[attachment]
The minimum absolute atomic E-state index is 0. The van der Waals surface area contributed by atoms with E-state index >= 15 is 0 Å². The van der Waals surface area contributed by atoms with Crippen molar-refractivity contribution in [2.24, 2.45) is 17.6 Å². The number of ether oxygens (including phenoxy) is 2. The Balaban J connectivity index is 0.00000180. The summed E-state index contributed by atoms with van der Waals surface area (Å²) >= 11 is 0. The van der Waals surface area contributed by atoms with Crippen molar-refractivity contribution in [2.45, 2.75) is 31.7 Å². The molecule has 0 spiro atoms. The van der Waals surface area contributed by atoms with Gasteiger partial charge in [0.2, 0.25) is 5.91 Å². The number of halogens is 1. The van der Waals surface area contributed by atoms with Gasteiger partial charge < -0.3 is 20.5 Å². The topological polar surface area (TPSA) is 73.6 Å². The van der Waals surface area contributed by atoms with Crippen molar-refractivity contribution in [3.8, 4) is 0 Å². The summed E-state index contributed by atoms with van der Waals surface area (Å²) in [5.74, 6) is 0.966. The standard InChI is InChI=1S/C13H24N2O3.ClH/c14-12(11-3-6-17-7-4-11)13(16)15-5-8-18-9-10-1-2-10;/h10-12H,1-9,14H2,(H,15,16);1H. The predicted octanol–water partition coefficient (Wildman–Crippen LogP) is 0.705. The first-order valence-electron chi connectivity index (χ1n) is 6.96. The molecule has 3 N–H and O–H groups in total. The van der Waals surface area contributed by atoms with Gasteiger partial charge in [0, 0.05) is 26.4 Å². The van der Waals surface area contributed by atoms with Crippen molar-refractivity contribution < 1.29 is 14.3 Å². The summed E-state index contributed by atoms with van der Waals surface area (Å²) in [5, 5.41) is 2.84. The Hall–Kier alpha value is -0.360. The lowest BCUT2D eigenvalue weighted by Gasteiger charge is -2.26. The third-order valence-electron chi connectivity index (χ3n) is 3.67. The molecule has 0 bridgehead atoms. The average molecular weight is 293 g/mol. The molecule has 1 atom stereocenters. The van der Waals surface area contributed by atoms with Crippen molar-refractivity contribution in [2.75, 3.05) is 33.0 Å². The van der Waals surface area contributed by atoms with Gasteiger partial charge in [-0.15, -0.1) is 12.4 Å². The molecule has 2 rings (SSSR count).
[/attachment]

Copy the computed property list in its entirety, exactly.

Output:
The minimum absolute atomic E-state index is 0. The van der Waals surface area contributed by atoms with E-state index >= 15 is 0 Å². The van der Waals surface area contributed by atoms with Crippen molar-refractivity contribution in [2.24, 2.45) is 17.6 Å². The number of ether oxygens (including phenoxy) is 2. The Balaban J connectivity index is 0.00000180. The summed E-state index contributed by atoms with van der Waals surface area (Å²) >= 11 is 0. The van der Waals surface area contributed by atoms with Crippen molar-refractivity contribution in [2.45, 2.75) is 31.7 Å². The molecule has 0 spiro atoms. The van der Waals surface area contributed by atoms with Gasteiger partial charge in [0.2, 0.25) is 5.91 Å². The number of halogens is 1. The van der Waals surface area contributed by atoms with Gasteiger partial charge < -0.3 is 20.5 Å². The topological polar surface area (TPSA) is 73.6 Å². The van der Waals surface area contributed by atoms with Crippen molar-refractivity contribution in [3.8, 4) is 0 Å². The summed E-state index contributed by atoms with van der Waals surface area (Å²) in [5.74, 6) is 0.966. The standard InChI is InChI=1S/C13H24N2O3.ClH/c14-12(11-3-6-17-7-4-11)13(16)15-5-8-18-9-10-1-2-10;/h10-12H,1-9,14H2,(H,15,16);1H. The predicted octanol–water partition coefficient (Wildman–Crippen LogP) is 0.705. The first-order valence-electron chi connectivity index (χ1n) is 6.96. The molecule has 3 N–H and O–H groups in total. The van der Waals surface area contributed by atoms with Gasteiger partial charge in [0, 0.05) is 26.4 Å². The van der Waals surface area contributed by atoms with Crippen molar-refractivity contribution < 1.29 is 14.3 Å². The summed E-state index contributed by atoms with van der Waals surface area (Å²) in [5, 5.41) is 2.84. The Hall–Kier alpha value is -0.360. The lowest BCUT2D eigenvalue weighted by Gasteiger charge is -2.26. The third-order valence-electron chi connectivity index (χ3n) is 3.67. The molecule has 0 bridgehead atoms. The average molecular weight is 293 g/mol. The molecule has 1 atom stereocenters. The van der Waals surface area contributed by atoms with Crippen molar-refractivity contribution in [2.75, 3.05) is 33.0 Å². The van der Waals surface area contributed by atoms with Gasteiger partial charge in [-0.15, -0.1) is 12.4 Å². The molecule has 2 rings (SSSR count).